Orange is my favorite color

I normally stick to pretty vanilla SQL when I’m writing my database queries. I deviate only when necessary so six months down the road when I revisit a query I haven’t completely fooled myself. There’s a lot of SQL worth using on a regular basis though.

Let’s say you have two tables:

CREATE TABLE customers (
  id integer PRIMARY KEY
 ,name varchar(50)
CREATE TABLE options (
  customer_id integer REFERENCES customers (id)
 ,option_name varchar(50)

INSERT INTO customers VALUES (1, 'Brian');
INSERT INTO customers VALUES (2, 'Jennifer');
INSERT INTO customers VALUES (3, 'Jason');

INSERT INTO options VALUES (1, 'Superuser');
INSERT INTO options VALUES (1, 'Editor');
INSERT INTO options VALUES (2, 'Editor');
INSERT INTO options VALUES (3, 'Admin');
INSERT INTO options VALUES (3, 'Subscriber');

We’ve got customers with 1-n options, nice and normalized. It’s pretty common to want to report on one of these options to get a list of, say, all of the editors in the system. You could write the following query:

    FROM options
    WHERE customer_id =
    AND option_name = 'Editor') AS isEditor
FROM customers

This would give you the results you want with either a 0 or a non-zero number in the computed field isEditor. In ColdFusion, you could treat this as a boolean to test if the person is an editor and display your report accordingly:

id name isEditor
1 Brian 1
2 Jennifer 1
3 Jason 0

It turns out there is a problem with this approach. Because your subquery is performing a COUNT(*) on the options table, it needs to scan the entire table (which may or may not use an index) in order to report how many it found. Pretend the options table had a few million rows in it and you can get an idea for where this query might go sideways (ignore that there may be many other valid and better ways to model this data – it is a trivialized example after all).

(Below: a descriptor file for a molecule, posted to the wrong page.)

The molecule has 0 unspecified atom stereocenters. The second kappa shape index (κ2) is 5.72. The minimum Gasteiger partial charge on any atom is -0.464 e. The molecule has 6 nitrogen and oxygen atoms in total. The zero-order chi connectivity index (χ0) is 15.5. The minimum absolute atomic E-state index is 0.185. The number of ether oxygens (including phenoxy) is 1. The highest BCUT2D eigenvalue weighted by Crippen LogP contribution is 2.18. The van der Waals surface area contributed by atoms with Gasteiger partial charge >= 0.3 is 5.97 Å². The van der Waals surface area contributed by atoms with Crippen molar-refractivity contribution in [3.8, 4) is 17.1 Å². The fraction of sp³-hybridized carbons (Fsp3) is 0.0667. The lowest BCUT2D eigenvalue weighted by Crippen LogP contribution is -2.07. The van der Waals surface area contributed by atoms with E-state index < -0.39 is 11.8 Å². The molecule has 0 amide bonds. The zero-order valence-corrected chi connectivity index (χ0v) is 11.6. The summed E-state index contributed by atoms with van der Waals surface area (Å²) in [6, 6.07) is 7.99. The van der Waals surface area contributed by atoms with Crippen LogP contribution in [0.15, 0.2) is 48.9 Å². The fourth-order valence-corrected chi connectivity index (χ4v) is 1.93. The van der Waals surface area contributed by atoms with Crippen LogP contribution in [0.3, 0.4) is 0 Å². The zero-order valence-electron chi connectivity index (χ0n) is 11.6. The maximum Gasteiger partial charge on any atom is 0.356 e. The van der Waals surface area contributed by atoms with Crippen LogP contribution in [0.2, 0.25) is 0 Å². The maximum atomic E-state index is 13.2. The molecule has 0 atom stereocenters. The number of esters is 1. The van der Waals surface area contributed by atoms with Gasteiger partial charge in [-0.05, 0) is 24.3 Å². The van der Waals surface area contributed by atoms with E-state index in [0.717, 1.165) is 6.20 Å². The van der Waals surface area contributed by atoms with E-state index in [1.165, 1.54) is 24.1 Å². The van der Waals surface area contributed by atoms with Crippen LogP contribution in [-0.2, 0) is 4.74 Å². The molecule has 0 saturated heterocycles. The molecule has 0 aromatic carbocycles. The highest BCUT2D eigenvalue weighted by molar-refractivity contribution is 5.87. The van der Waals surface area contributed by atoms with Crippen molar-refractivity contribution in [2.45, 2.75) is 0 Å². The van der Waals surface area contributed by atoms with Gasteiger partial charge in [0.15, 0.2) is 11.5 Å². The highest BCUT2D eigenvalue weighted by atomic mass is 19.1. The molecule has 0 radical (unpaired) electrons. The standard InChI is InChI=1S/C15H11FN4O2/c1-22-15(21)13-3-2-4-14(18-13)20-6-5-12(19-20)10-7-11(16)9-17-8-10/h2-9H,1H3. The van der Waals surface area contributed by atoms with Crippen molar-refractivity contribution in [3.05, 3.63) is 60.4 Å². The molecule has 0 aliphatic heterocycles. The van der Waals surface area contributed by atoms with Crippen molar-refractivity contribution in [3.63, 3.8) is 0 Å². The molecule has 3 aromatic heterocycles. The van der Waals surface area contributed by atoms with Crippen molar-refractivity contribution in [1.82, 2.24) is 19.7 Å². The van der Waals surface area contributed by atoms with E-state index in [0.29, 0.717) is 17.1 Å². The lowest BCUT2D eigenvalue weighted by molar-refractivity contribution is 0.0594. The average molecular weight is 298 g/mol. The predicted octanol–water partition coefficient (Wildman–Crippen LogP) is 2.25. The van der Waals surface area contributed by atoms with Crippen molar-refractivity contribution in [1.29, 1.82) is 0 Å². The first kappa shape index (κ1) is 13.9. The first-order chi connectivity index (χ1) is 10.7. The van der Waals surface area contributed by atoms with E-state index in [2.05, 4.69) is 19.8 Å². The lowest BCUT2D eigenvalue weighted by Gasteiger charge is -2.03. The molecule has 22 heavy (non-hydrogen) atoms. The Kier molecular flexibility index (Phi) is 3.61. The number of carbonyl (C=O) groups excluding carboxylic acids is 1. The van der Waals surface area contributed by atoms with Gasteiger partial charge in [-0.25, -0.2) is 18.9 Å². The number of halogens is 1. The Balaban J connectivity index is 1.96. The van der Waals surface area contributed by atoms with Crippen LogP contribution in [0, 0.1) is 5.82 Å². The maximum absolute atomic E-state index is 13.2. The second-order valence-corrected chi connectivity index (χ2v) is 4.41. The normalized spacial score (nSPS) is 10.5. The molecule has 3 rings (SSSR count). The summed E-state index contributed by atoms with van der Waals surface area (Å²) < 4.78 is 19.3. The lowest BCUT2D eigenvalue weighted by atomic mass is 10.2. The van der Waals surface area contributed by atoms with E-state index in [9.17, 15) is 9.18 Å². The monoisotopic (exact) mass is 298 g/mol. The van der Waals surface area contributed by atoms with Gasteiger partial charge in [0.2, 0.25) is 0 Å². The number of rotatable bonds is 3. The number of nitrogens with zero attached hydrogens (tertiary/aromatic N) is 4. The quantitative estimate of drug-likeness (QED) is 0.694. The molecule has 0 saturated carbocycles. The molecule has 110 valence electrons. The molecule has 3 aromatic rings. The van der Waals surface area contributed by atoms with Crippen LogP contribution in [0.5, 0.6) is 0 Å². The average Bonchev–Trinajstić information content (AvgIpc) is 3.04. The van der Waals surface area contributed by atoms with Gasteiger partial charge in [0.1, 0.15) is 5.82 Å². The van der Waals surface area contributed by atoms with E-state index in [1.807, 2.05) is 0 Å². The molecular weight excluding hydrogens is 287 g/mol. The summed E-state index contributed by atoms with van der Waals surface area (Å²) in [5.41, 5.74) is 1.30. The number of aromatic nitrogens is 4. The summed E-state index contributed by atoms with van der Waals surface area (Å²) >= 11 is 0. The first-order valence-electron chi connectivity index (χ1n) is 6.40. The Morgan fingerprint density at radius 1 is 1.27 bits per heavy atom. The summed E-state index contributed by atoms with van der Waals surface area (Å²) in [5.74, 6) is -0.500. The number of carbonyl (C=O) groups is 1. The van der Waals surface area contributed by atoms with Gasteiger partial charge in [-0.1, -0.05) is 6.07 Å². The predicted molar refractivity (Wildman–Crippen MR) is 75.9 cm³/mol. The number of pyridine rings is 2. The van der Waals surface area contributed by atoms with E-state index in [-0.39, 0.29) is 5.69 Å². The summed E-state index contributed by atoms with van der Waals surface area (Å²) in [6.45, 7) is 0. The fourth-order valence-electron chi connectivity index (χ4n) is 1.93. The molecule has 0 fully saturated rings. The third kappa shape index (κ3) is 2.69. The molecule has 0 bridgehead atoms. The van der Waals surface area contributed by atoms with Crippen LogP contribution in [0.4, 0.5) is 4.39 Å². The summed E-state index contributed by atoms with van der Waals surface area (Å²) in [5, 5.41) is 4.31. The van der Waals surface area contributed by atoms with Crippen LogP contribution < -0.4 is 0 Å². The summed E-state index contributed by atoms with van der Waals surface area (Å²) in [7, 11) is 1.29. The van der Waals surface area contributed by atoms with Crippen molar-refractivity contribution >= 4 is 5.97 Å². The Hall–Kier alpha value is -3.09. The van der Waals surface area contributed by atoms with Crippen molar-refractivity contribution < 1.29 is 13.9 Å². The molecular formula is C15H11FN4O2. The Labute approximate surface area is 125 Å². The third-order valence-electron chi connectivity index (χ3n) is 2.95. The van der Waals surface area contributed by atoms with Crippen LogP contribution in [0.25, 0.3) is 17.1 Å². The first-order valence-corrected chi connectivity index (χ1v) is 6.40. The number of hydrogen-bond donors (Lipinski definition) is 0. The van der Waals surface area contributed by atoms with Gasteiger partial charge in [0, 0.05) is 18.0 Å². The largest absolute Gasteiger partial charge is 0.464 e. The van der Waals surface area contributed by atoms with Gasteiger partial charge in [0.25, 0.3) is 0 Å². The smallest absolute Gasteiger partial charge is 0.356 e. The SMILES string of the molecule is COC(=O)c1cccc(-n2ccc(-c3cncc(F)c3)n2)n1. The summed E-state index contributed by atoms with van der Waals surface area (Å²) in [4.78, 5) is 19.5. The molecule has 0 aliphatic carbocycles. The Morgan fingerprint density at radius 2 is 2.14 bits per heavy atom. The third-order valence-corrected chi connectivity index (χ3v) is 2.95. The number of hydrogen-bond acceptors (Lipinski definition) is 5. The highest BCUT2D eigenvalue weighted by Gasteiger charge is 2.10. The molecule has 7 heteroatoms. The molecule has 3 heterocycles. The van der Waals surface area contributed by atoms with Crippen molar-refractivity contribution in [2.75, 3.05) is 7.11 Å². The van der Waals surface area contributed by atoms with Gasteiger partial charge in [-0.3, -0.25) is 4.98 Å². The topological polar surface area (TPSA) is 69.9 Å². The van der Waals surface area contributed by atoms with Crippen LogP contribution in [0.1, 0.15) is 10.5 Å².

I wrote about using EXISTS before in a WHERE clause to dramatically speed up certain kinds of queries with large numbers of values to filter against.


Well you can also use the EXISTS to generate a column in your query too, using syntax like:

   FROM options
   WHERE customer_id =
   AND option_name = 'Editor') AS isEditor
FROM customers

Of course, we get the same data:

id name isEditor
1 Brian 1
2 Jennifer 1
3 Jason 0

The beauty of this approach is that the EXISTS subquery terminates as soon as it finds a single row. Instead of scanning the entire table for a result, the first hit here will return a boolean true and it will move on to matching the next record in the query.


In this simple example, the performance difference between the two is stark. The query planner for my database, PostgreSQL, shows the COUNT(*) approach adds an aggregate calculation:

Aggregate  (cost=17.95..17.97 rows=1 width=0) (actual time=0.018..0.020 rows=1 loops=3)

By virtue of skipping this step, the EXISTS approach executes about 33% faster. Now this isn’t a silver bullet. In fact, many real-world situations may see the reverse behavior in terms of which approach is faster. Database query planners take many variables into consideration when executing a query that can trump even the most clever optimization but nonetheless it’s a handy tool for your toolbox.

The important thing is to have a few options at your disposal and understand how to use EXPLAIN to view and understand the query.


  1. Andrew said:

    on January 31, 2009 at 10:47 am

    I realize this is a simplified example, but my main issue with these 2 sql selects is that they are not equivalent. At the postgres level EXISTS returns a boolean, where as count(*) returns a bigint.